At Summit, the apex of our shitty little town, stands the governor’s mansion with its slabs of imported stone and then the Summit Club, and I picture F. Scott sitting in there writing about Bernice bobbing her hair. From this elevation we can see West Seventh, the flats of St Paul, where we see poor white Chucks shuffle around, tiny as ants, each and every one of them unified in their singleness of mind. Beyond them, across the Mississippi, not really visible, streets like Chavez and Independence, the skin once again darkening. Our city: each neighborhood segregated, first by economics, then by race. Each neighborhood now hosting its own walking dead, its own hidden pockets of shit-smoking motherfuckers trying to find the next hit.

I almost has the fury of Colson Whitehead’s final pan of a zombie New York in Zone One, but St Paul isn’t New York, and Mark Spitz’s averageness is a different coping strategy than being fucked up. Whitehead’s protagonist Mark Spitz could never get up to the grandiloquent bullshit of a junkie, the sine waves of hope and despair; Chase would never ruminate with such urbane disconnect. There’s no taxonomy of survival narrative, just a sloppy, ugly existence from one hit to the next. Plus, really, fury isn’t a Midwestern thing when you get down to it. These autopsies of cities are personal things, and I respond to that personality immensely. I can see my house from here. And it’s on fire.

I thank Netgalley heartily for the ARC, and apologize if I’m not supposed to quote. 

My Nebula Predictions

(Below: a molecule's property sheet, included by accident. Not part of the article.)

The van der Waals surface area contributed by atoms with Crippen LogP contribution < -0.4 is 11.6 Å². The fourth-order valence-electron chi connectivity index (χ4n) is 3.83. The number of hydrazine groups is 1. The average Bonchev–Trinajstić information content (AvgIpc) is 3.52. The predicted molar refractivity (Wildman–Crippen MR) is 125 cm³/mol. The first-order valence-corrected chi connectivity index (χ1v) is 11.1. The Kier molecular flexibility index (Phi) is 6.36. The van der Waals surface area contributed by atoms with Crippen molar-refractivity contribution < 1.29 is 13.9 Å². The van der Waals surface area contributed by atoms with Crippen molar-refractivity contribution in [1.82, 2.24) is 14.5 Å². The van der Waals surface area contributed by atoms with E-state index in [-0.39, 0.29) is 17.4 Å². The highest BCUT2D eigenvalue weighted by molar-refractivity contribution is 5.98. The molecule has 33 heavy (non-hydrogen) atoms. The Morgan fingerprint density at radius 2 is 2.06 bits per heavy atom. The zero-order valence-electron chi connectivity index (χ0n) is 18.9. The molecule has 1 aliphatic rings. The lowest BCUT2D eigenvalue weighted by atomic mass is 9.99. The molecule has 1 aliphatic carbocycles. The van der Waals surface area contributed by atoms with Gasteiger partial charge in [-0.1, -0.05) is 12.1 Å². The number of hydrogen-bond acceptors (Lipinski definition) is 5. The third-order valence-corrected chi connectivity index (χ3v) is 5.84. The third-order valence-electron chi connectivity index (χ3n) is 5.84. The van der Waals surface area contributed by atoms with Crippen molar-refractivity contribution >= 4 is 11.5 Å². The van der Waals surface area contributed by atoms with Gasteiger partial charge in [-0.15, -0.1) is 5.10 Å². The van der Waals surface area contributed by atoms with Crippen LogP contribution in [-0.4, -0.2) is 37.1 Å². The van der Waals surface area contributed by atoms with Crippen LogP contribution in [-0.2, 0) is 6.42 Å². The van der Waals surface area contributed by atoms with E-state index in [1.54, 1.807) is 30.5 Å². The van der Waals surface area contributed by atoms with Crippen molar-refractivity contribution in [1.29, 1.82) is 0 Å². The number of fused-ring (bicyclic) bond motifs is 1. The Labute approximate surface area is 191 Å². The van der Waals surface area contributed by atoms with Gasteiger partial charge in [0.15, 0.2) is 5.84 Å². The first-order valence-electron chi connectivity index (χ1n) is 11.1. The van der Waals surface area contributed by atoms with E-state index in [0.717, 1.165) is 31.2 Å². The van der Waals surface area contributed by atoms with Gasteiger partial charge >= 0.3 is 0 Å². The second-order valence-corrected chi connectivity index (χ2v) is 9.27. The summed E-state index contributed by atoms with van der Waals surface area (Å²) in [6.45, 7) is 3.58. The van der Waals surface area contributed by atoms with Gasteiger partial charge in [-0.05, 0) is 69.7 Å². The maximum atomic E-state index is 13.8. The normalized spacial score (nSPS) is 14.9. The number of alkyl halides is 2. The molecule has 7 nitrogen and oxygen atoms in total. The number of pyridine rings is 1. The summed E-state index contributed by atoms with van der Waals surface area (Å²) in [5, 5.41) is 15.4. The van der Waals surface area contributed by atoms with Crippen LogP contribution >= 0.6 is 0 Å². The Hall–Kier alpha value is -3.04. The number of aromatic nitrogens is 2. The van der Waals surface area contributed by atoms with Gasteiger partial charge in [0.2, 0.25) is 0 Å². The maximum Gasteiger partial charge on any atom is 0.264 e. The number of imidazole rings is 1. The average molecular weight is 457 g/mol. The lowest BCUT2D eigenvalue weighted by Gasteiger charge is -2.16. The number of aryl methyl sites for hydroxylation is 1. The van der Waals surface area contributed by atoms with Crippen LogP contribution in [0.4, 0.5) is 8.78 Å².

A couple months ago I set out to read all of the Nebula nominees in the novel category for 2012, which are as follows:

I didn’t have much faith in my completing said project, but here I am, roughly a week before they are to be announced, having read five and a half of the nominees, and also a bonus previous novel. So good job, me. Even though I haven’t finished The Drowning Girl, which if it keeps going like it’s going, is going to be my favorite of the bunch, I feel like I can make some predictions.

2312 is going to win it.

But didn’t you just say that The Drowning Girl was your favorite? Sure, but that’s more personal taste than award trends. Let’s break this down.

I’m going to discount both Ironskin and Throne of the Crescent Moon because they are first novels. I just tried to figure out how many Nebulas have been awarded to first novels without much success. Certainly Neuromancer, which won in 1984, was a first novel, but I’m not seeing much precedent for that to happen. Also because Ironskin sucks. Crescent Moon is fun, but not up to the level of writing in some of the other novels here, much more beholden to genre conventions. I just don’t see such a conventional fantasy novel winning this, especially given the competition.

I’m also going to discount Glamour in Glass, partially because it is a sequel, partially because I don’t like it, and partially because the vote in the half-assed science fictional update of classic literature category is going to be split between that and Ironskin. Both Ironskin and Glamour in Glass take on story styles written by women in the early 19th C; Jane Eyre and Jane Austen being the hat-tips, respectively. Neither was particularly successful, in my opinion, but the deeper problem is that we’re dealing with awards voted on by nerds. Smart, writing nerds, but nerds nonetheless. Nerds can have strong feelings about the Janes (and I get that conflating a character with a novelist is a hugely insensitive thing to do, and still I do it) – case in point, myself – but it’s as much impediment as it is push. I hate every single thing Ironskin does with Jane Eyre, and it’s not a coherent novel there at the end. If I didn’t have the intertext in my mind, I would just be puzzled by it. Glamour in Glass is more successful, being less tethered to source material, but it’s ultimately less fun than the first novel in the series (which was also nominated and didn’t win), and its science fictional aspects are badly considered. (Badly. Is word.)